Osteosarcoma Overview

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Causes, Risk Factors, and Prevention TOPICS

What are the risk factors for osteosarcoma?

The exact cause of most osteosarcomas is not known. But we do know that certain risk factors are linked to this disease. A risk factor is something that affects a person’s chance of getting a disease. Some risk factors, like smoking, can be controlled. Others, like a person’s age or race, can’t be changed. Different cancers have different risk factors.

So far, lifestyle-related factors (like bad diets, lack of exercise, or obesity) have not been linked to osteosarcoma in children or in adults.

Risk factors for osteosarcoma

Age and height: The risk of osteosarcoma is highest during the teenage growth spurts. Children with osteosarcoma are usually tall for their age. There may be a link between rapid bone growth and the risk of tumors forming. Osteosarcoma in older adults is often linked to a different cause, such as a long-standing bone disease.

Gender: Osteosarcoma is more common in males than in females.

Race/ethnicity: Osteosarcoma is slightly more common in African Americans than in whites.

Radiation to bones: Young people who were treated with radiation for an earlier cancer have a higher risk of getting osteosarcoma in the same area later. It is not clear if tests that such as x-rays, CT scans, and bone scans, raise the risk of osteosarcoma. The amount of radiation used for these tests is many times lower than that used for cancer treatment. If there is any increased risk it is likely to be very small, but doctors try to limit the use of these types of tests in children when they can, just in case.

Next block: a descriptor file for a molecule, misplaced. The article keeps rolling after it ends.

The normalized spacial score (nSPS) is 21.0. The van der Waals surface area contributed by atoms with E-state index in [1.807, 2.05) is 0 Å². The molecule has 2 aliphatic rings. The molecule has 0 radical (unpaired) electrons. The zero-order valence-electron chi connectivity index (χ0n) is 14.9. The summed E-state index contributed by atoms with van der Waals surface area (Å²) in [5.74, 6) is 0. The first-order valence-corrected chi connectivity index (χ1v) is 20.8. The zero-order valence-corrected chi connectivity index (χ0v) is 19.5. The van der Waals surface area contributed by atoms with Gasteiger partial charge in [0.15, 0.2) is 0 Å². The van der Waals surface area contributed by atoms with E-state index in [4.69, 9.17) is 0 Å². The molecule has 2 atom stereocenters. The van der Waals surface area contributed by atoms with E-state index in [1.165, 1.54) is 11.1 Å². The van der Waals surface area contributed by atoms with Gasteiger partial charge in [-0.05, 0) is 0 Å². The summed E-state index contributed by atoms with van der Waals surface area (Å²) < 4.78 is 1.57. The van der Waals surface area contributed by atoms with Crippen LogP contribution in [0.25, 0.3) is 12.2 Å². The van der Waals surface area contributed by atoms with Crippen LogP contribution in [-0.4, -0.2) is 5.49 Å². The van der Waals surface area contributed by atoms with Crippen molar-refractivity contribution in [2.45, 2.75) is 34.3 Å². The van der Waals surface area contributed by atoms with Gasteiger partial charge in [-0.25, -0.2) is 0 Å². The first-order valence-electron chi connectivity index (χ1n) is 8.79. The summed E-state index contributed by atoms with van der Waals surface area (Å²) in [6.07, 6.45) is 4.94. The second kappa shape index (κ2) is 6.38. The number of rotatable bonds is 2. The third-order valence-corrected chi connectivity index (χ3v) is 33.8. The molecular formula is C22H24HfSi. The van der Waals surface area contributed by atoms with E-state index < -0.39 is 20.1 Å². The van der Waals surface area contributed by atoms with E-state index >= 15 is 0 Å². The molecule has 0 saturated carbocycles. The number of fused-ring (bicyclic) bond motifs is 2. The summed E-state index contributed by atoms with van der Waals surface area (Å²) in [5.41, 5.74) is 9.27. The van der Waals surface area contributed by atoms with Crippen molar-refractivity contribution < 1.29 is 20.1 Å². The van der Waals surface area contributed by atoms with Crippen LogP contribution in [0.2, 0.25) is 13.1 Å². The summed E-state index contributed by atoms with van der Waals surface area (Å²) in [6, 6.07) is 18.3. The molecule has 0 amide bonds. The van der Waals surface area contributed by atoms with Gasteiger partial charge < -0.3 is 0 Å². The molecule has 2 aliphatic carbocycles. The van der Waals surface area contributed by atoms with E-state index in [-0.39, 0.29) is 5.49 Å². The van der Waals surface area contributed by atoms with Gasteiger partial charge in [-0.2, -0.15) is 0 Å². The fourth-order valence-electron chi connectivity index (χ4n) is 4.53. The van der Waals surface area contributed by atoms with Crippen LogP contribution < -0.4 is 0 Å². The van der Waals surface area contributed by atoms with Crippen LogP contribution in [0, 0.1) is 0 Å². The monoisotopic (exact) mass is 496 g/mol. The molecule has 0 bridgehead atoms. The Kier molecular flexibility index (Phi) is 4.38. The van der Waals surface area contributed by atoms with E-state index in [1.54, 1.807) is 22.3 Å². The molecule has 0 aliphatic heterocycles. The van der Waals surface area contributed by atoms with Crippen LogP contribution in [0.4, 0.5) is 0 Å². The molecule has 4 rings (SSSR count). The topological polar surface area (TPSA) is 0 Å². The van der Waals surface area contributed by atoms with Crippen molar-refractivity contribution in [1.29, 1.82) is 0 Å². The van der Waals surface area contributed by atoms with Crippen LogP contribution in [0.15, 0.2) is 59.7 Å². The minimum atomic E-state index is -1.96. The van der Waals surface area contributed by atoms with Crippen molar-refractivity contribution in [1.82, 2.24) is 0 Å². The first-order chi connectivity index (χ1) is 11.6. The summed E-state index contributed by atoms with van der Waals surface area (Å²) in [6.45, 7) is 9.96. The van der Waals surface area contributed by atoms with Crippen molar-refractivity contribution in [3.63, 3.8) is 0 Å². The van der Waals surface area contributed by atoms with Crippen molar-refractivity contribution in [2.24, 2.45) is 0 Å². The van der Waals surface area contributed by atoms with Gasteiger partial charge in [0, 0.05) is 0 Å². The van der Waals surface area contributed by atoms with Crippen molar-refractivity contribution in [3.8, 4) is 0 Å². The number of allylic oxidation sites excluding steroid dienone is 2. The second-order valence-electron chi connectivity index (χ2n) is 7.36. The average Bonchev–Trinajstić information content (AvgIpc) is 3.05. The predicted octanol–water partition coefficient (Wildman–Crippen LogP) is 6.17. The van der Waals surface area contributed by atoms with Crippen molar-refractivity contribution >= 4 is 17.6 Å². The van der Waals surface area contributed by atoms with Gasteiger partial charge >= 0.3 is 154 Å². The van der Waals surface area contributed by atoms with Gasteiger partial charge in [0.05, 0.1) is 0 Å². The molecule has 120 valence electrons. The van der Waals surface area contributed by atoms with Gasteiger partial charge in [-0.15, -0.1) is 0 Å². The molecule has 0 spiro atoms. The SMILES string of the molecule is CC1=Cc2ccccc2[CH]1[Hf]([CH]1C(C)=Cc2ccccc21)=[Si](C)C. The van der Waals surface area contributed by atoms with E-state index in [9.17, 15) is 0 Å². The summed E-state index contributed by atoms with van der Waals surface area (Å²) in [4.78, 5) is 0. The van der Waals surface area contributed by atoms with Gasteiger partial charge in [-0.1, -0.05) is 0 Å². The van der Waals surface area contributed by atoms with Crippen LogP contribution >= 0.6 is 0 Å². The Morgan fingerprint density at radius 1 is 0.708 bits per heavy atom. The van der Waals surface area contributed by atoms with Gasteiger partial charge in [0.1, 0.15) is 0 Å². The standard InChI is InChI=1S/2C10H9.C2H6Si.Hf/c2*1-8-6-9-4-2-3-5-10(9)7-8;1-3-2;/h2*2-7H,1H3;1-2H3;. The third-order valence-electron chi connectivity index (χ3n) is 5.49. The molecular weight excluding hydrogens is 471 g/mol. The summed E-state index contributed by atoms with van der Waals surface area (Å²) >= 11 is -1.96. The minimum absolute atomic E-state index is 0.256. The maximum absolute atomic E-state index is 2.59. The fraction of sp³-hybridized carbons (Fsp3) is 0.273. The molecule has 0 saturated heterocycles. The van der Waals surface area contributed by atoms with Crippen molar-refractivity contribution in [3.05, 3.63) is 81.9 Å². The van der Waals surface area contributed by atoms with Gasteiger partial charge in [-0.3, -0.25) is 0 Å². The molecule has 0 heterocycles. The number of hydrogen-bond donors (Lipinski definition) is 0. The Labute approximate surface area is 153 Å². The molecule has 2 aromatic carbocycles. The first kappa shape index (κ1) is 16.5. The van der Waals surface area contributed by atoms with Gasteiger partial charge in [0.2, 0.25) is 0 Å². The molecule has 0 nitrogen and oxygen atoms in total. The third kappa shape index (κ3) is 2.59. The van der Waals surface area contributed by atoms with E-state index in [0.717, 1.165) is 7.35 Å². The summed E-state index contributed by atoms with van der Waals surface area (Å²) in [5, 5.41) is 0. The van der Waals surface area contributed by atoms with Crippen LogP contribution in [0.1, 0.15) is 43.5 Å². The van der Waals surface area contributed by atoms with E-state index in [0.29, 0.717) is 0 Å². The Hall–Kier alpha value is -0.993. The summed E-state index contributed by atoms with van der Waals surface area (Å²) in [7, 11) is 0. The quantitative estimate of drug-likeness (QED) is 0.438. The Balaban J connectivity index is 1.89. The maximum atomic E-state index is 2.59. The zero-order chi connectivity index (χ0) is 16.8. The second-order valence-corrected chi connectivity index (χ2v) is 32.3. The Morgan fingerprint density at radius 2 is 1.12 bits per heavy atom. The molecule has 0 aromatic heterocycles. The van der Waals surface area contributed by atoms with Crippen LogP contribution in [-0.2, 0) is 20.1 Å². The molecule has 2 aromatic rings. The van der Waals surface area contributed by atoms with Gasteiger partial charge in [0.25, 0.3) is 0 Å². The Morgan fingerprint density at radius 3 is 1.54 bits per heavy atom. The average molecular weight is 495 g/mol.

Certain bone diseases: People with certain non-cancer bone diseases have an increased risk of getting osteosarcoma. Some of these diseases include Paget disease of bone and multiple hereditary osteochondromas.

Certain cancer syndromes: Some people inherit gene changes from their parents that put them at increased risk for some types of cancer. People with certain rare, inherited cancer syndromes have an increased risk of getting osteosarcoma. One of these syndromes is Li-Fraumeni syndrome. When children with the inherited form of retinoblastoma (a rare eye cancer) are treated with radiation it raises the chance of osteosarcoma in the bones of the skull. There are several other rare syndromes that increase the risk of osteosarcoma in children.

It is important to keep in mind that most people with osteosarcoma do not have any known risk factors. For most patients, the cause of their cancer is not clear.


Last Medical Review: 01/24/2013
Last Revised: 01/24/2013